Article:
This is why we are pleased to see that many of the ideas and avenues for development highlighted in the report tie in with the preoccupations of Congress members. We are also pleased that the report has underlined the importance of social cohesion for democracy – and that both start at local level.
The report reflects the evolution of our understanding of the concept of social rights and social cohesion, understanding that today, social cohesion is a key element of modern democracy, an element which needs to be reinforced, even protected at a time when the gap in the distribution of resources is growing, aggravated by the international financial and economic crisis. We fully support the report’s concept of social cohesion, which seeks a broader, more civic and societal responsibility – a responsibility which must be shared by all actors of society and all levels of governance, starting with local and regional. This is a concept which needs to be updated and redefined together with the citizens’ themselves. Citizens’ involvement in the decision-making on social cohesion is a prerequisite of the success of our efforts.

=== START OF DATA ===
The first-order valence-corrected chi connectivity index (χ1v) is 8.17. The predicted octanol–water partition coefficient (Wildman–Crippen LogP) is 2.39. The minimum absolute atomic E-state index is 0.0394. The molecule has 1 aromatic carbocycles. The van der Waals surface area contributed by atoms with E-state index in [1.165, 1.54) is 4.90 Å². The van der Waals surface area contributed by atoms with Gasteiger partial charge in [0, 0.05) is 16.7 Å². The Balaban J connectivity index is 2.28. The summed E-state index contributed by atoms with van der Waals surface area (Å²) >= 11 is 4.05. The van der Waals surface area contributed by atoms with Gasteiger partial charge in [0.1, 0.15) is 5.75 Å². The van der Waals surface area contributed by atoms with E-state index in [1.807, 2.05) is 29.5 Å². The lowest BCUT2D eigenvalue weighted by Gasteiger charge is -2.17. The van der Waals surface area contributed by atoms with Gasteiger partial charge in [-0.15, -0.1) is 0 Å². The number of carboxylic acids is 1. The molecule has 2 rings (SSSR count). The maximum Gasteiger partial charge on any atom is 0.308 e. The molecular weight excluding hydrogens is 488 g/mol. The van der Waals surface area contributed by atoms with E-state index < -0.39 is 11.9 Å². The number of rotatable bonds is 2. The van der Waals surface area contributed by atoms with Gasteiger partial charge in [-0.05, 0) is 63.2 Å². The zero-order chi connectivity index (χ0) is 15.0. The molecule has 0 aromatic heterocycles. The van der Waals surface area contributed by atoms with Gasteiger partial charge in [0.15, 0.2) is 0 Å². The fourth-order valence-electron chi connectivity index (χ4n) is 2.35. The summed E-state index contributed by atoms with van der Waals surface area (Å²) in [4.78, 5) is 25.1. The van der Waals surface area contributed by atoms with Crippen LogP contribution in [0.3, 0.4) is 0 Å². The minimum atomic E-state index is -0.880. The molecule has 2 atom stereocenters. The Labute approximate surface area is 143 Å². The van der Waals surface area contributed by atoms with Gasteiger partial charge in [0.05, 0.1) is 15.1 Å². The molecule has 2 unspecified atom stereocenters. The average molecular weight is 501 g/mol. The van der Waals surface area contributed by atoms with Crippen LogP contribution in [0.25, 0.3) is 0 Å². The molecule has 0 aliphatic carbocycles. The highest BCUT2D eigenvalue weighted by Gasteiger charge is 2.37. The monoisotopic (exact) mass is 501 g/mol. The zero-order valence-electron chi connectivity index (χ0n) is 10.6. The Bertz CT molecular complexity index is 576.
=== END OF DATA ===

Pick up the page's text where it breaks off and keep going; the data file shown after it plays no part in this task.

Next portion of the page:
The Congress is not staying on the sidelines of this process: our understanding and action are evolving as well, as we move ahead with the times, looking at new ways of ensuring both citizens’ participation and their access to social rights. In fact, the work of all Congress committees – not only on social cohesion but also on sustainable development, culture and education, and political questions – contributes to enhancing respect for the rights of citizens and communities, including social rights.